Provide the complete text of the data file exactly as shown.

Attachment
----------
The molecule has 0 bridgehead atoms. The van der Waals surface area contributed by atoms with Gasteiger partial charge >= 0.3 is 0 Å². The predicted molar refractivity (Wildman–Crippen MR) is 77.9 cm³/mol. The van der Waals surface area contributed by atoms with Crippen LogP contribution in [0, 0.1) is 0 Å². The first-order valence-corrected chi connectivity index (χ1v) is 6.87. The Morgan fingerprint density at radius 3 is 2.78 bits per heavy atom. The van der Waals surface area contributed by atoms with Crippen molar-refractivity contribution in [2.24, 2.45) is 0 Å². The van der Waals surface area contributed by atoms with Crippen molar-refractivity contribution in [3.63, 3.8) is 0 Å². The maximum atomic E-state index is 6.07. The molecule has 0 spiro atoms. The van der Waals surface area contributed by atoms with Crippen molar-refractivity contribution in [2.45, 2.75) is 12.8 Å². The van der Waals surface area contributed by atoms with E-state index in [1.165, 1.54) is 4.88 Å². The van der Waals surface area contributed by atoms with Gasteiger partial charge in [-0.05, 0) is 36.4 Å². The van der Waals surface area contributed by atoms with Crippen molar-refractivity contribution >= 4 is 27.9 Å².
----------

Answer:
The molecule has 0 bridgehead atoms. The van der Waals surface area contributed by atoms with Gasteiger partial charge >= 0.3 is 0 Å². The predicted molar refractivity (Wildman–Crippen MR) is 77.9 cm³/mol. The van der Waals surface area contributed by atoms with Crippen LogP contribution in [0, 0.1) is 0 Å². The first-order valence-corrected chi connectivity index (χ1v) is 6.87. The Morgan fingerprint density at radius 3 is 2.78 bits per heavy atom. The van der Waals surface area contributed by atoms with Crippen molar-refractivity contribution in [2.24, 2.45) is 0 Å². The van der Waals surface area contributed by atoms with Crippen molar-refractivity contribution in [3.63, 3.8) is 0 Å². The maximum atomic E-state index is 6.07. The molecule has 0 spiro atoms. The van der Waals surface area contributed by atoms with Crippen molar-refractivity contribution in [2.45, 2.75) is 12.8 Å². The van der Waals surface area contributed by atoms with E-state index in [1.165, 1.54) is 4.88 Å². The van der Waals surface area contributed by atoms with Gasteiger partial charge in [-0.05, 0) is 36.4 Å². The van der Waals surface area contributed by atoms with Crippen molar-refractivity contribution >= 4 is 27.9 Å².